Social engineering is malicious act to gain access to your personal information

Social Engineering is the act of manipulating people into performing actions or divulging confidential information, rather than by breaking into a website or using technical cracking techniques. Social Engineering may be perpetrated via phone, email or even in person to gain customer account information.

Bank fraud & scams

Spoof websites/Phishing

What is it?

Through the use of fraudulent techniques, internet thieves attempt to "phish" for confidential information. They attempt to steal your information by means of "pop-ups" or emails with internet links to deceive you into disclosing sensitive information (such as account numbers, your Social Security Number, or online banking credentials).

Often the email appears to be from a trusted source, like your bank, and directs you to a "spoof" website that closely resembles the real website that asks you to give sensitive information or even asks you to call a phone number and provide account information.

View fake emails and websites

What you should look out for:

  • Unsolicited requests for personal or business information. Bank of the West will never send you emails with embedded links or pop-up windows that ask for confidential information, such as your account numbers, Social Security Number, ATM or debit card number or PIN

  • Urgent appeals. Claiming your account may be closed if you fail to respond with your personal or business information. Bank of the West will never ask you to verify information in this way

  • Messages about system and security updates. Claiming the bank needs to confirm important information due to upgrades. The message may state that you must update your information online. Bank of the West will not ask you to verify information in this way

  • Offers that sound too good to be true. You may be asked to fill out a short customer service survey in exchange for money being credited to your account. You are then asked to provide your account information. Bank of the West will not conduct a survey in this way, and these are often scams

  • Typos and other errors. Be on the lookout for grammatical errors, awkward writing and poor visual design

Additional resources

We've listed some of the most popular internet scams and some ways to identify them. For more detailed information on internet scams, please visit the Federal Trade Commission (FTC) website


What is it?

Malware or "malicious software," includes viruses, spyware and Trojans that are designed to infect or damage a computer system. Malware is often used to steal personal or business information. There are several easy ways to minimize the risk:

  • Avoid downloads from file sharing and social networking sites
  • Don’t open email attachments or install free software from strangers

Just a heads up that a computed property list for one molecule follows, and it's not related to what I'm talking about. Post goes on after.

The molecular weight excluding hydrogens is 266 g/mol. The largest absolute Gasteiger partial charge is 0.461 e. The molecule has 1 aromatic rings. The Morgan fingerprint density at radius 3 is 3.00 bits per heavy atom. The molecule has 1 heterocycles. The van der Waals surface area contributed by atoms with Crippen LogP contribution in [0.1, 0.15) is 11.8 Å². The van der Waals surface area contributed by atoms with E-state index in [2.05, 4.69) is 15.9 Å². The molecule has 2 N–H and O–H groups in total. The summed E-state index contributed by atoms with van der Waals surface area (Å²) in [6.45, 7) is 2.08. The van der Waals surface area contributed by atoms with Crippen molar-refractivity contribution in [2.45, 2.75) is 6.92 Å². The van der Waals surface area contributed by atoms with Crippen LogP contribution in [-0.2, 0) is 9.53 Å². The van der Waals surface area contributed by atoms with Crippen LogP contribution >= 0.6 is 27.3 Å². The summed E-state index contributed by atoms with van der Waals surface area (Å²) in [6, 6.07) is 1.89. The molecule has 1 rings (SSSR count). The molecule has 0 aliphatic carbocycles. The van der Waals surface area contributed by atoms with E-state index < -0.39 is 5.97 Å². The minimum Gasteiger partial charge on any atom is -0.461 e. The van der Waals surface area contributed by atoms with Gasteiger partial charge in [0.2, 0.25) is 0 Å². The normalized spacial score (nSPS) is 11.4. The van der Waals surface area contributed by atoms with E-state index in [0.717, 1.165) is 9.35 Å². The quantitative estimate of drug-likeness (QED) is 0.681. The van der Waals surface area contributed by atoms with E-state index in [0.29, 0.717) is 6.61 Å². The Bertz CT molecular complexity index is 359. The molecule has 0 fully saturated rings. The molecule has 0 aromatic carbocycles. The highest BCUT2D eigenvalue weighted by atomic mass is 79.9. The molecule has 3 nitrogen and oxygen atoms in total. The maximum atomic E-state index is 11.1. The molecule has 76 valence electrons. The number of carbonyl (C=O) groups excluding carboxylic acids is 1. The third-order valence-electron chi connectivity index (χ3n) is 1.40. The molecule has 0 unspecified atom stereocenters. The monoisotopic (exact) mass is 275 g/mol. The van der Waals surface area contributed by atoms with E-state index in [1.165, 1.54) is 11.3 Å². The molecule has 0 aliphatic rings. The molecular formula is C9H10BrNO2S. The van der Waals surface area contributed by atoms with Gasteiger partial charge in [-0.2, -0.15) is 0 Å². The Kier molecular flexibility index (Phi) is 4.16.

• Don’t click on pop-up ads asking for financial information
  • Regularly update your security and system software

Vishing & Phishing

What is it?

Vishing is the scam practice of using the telephone to get illegal access to private financial information. Phishing is made possible by internet-telephone services which allow computer users to establish phone numbers without verification screening. A customer may receive a fraudulent email stating their online bank accounts have been disabled and asking the caller to dial the provided phone number instead of replying via email. On the call, an automated voice then prompts the caller to enter his/her personal information which goes directly to the vishing scam artist.

Email account compromise (EAC)

EAC scams are similar to the Business Email Compromise (BEC) scams, in that the motive and method of execution is the same. However, EAC scams target individuals rather than businesses.

Like BEC scams, EAC typically are phishing emails that infect computers and devices, allowing fraudsters to gather personal information such as personal identifying information, frequently contacted financial advisors and confidential banking information. Once fraudsters have gained this information, email accounts are either taken over, or spoofed and used to request unauthorized wire transfers, ACH payments, and even checks.

How it works

  • EAC scams typically target wealthy or high profile individuals who have accountants, financial institutions or other third parties manage their finances. However, anyone can be victim

  • Fraudsters may hack into a legitimate email account, or use “spoof” email accounts, which will appear identical to legitimate email accounts making differences difficult to detect

  • Victims are generally from the U.S. who regularly conduct business, travel to, or have international ties

  • Fraudsters use EAC scams to trick victims to wire money from personal bank accounts

  • Unauthorized wire requests almost always have a sense of urgency and request strict confidentiality, are flagged as time sensitive or highly confidential. The emails may be are well-written, appear genuine and align with normal day-to-day operations. However, they could be poorly written, contain typos and appear suspicious